Indonesia and Madagascar's Connection

The relationship between Indonesia and Madagascar.


Indonesia and Madagascar are two distant lands separated by the vast Indian Ocean, yet their historical connection is a remarkable relationship of people, trade, language, and food. 

The name Madagascar mistakenly originated from Magadoxo, a Somali port currently known as Mogadishu. Magadoxo was first used by Marco Polo, a Venetian explorer, around the year 1276. He mistakenly confused the island of Madagascar with Mogadishu and named it Magadoxo, which later evolved into Madagascar. Mogadishu, the capital and biggest city of Somalia, is situated on the Indian Ocean coast, about 850 miles from Madagascar.

Early Arab and Persian traders referred to Madagascar as Serandah, Chebona, Phelon or Phenbalon, Quam balon or Chambolon, Zaledz, Zanedz, Zabelz, Raledz, and Gezirat al-Komr meaning Island of the Moon. The Portuguese named Madagascar San Lorenzo, the French France Orientale, and  Íle Dauphine.

The Malagasy people are the indigenous inhabitants of Madagascar, although the island's original name is unknown in written history. The Malagasy people initially settled on the island over a millennium ago, having mixed African and Southeast Asian ancestry. Their language, Malagasy, is an Austronesian language, which reflects their Southeast Asian heritage.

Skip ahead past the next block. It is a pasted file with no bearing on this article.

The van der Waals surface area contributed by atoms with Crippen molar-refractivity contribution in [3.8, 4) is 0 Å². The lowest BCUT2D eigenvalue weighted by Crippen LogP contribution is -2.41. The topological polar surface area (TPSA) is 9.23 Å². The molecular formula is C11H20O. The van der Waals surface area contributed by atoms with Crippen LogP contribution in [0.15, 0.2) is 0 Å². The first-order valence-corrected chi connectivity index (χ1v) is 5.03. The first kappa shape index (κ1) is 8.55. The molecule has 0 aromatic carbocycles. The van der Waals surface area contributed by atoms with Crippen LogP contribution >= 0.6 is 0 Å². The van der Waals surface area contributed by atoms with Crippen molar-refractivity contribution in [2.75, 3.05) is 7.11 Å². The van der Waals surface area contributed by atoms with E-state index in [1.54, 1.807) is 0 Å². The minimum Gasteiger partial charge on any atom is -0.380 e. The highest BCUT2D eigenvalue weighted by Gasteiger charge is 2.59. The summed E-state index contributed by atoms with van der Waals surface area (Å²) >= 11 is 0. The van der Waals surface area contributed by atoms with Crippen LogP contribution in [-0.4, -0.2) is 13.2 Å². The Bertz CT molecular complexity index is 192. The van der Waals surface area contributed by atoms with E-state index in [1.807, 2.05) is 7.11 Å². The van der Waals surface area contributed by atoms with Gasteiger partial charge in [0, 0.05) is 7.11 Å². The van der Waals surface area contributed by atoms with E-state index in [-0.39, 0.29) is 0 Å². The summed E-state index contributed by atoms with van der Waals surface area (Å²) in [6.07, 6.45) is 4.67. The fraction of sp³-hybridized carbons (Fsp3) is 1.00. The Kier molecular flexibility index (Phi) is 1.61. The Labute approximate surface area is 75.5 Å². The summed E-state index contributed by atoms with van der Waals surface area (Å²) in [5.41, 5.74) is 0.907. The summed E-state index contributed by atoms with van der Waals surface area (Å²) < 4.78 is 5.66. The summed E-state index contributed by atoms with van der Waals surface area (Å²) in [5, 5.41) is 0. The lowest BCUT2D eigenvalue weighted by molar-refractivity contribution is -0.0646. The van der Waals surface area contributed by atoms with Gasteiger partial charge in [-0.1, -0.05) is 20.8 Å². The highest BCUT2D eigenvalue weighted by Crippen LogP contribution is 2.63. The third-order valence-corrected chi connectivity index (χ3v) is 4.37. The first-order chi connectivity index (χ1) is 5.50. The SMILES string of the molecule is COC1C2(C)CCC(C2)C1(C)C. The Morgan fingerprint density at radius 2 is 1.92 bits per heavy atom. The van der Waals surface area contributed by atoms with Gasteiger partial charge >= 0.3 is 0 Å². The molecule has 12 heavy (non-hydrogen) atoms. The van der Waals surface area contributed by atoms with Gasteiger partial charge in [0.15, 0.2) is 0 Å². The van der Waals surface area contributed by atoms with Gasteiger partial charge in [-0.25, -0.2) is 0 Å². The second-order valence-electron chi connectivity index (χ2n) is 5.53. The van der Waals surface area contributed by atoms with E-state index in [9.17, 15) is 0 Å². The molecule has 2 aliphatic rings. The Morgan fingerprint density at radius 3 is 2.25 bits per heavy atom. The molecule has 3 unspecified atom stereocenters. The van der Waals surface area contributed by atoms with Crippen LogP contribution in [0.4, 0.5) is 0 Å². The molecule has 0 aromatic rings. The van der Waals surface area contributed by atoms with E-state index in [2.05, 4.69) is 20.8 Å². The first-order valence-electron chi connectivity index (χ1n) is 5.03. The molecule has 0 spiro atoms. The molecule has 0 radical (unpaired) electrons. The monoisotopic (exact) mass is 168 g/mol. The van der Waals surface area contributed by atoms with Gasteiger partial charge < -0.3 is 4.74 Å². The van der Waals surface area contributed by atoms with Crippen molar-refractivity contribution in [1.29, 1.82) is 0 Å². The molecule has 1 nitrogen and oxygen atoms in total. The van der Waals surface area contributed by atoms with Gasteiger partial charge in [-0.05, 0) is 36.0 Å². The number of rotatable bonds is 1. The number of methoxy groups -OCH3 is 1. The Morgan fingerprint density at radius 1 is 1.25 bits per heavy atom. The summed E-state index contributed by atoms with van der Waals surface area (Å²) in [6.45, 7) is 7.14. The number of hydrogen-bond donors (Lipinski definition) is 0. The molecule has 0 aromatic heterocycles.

The Bantu expansion was a massive movement of Bantu-speaking peoples from West and Central Africa. This expansion began around 2000 B.C. and continued for over two millennia. Around 1000 A.D., this Bantu expansion reached the eastern coast of Africa, where some groups embarked on seafaring journeys. These Bantu-speaking migrants, who had become proficient in navigating the oceans, set their sights on Madagascar. Their arrival on the island marked a significant event in its history.

These migrants brought their Bantu languages, agricultural practices, and social structures. They interacted with the existing population of Madagascar, which was influenced by earlier arrivals of Indonesian and Persian traders, creating a unique blend of cultures and traditions.

Indonesian Traders Sail to Madagascar

Indonesian traders, in particular, were skilled seafarers and navigators. Centuries ago, seafarers from Indonesia embarked on incredible voyages as they sailed across the Indian Ocean and reached the shores of Madagascar. Indonesian traders came from the Indonesian archipelago, a Southeast Asian nation of thousands of islands, including Java, Sumatra, and Bali.

These early Indonesian settlers influenced the culture and language of Madagascar with large-scale settlement that began between A.D. 350 and 550 with immigrants from present-day Indonesia. One of the earliest groups to be drawn to this island were the Indonesian and Persian traders, who arrived as early as the 7th century.

The island served as a valuable waypoint for seafaring merchants between the Middle East, Africa, and Southeast Asia. These traders were motivated by Madagascar's rich spices, vanilla, and precious stones and its unique location in the Indian Ocean, making it a strategic stop along the ancient trade routes. 

Madagascar was known for its decadent array of spices, with cloves, cinnamon, and black pepper being particularly sought after. These spices were highly prized in the ancient world for their flavor and medicinal properties.

Malagasy Language and Indonesian Influence